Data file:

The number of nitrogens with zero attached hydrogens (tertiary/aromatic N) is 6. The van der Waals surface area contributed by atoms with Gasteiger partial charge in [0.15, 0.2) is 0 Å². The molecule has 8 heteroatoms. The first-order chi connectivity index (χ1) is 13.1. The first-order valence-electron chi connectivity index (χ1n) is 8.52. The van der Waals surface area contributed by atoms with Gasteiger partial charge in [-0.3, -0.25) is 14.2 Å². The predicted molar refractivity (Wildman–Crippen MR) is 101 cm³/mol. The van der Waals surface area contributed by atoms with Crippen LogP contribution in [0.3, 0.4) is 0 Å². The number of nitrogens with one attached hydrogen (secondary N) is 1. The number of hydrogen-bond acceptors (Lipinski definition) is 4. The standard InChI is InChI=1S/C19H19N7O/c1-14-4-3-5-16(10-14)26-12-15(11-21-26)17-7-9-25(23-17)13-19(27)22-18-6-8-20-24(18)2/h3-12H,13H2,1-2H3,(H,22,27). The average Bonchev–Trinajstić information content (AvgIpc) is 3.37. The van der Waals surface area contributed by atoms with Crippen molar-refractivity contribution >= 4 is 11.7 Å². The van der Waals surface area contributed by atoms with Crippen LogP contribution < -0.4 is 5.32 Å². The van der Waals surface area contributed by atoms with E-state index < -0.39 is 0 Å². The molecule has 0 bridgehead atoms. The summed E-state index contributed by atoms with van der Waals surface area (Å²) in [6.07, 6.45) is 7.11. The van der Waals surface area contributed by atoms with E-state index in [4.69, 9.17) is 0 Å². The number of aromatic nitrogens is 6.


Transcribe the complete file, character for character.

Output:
The number of nitrogens with zero attached hydrogens (tertiary/aromatic N) is 6. The van der Waals surface area contributed by atoms with Gasteiger partial charge in [0.15, 0.2) is 0 Å². The molecule has 8 heteroatoms. The first-order chi connectivity index (χ1) is 13.1. The first-order valence-electron chi connectivity index (χ1n) is 8.52. The van der Waals surface area contributed by atoms with Gasteiger partial charge in [-0.3, -0.25) is 14.2 Å². The predicted molar refractivity (Wildman–Crippen MR) is 101 cm³/mol. The van der Waals surface area contributed by atoms with Crippen LogP contribution in [0.3, 0.4) is 0 Å². The number of nitrogens with one attached hydrogen (secondary N) is 1. The number of hydrogen-bond acceptors (Lipinski definition) is 4. The standard InChI is InChI=1S/C19H19N7O/c1-14-4-3-5-16(10-14)26-12-15(11-21-26)17-7-9-25(23-17)13-19(27)22-18-6-8-20-24(18)2/h3-12H,13H2,1-2H3,(H,22,27). The average Bonchev–Trinajstić information content (AvgIpc) is 3.37. The van der Waals surface area contributed by atoms with Crippen molar-refractivity contribution >= 4 is 11.7 Å². The van der Waals surface area contributed by atoms with Crippen LogP contribution < -0.4 is 5.32 Å². The van der Waals surface area contributed by atoms with E-state index < -0.39 is 0 Å². The molecule has 0 bridgehead atoms. The summed E-state index contributed by atoms with van der Waals surface area (Å²) in [6.07, 6.45) is 7.11. The van der Waals surface area contributed by atoms with E-state index in [4.69, 9.17) is 0 Å². The number of aromatic nitrogens is 6.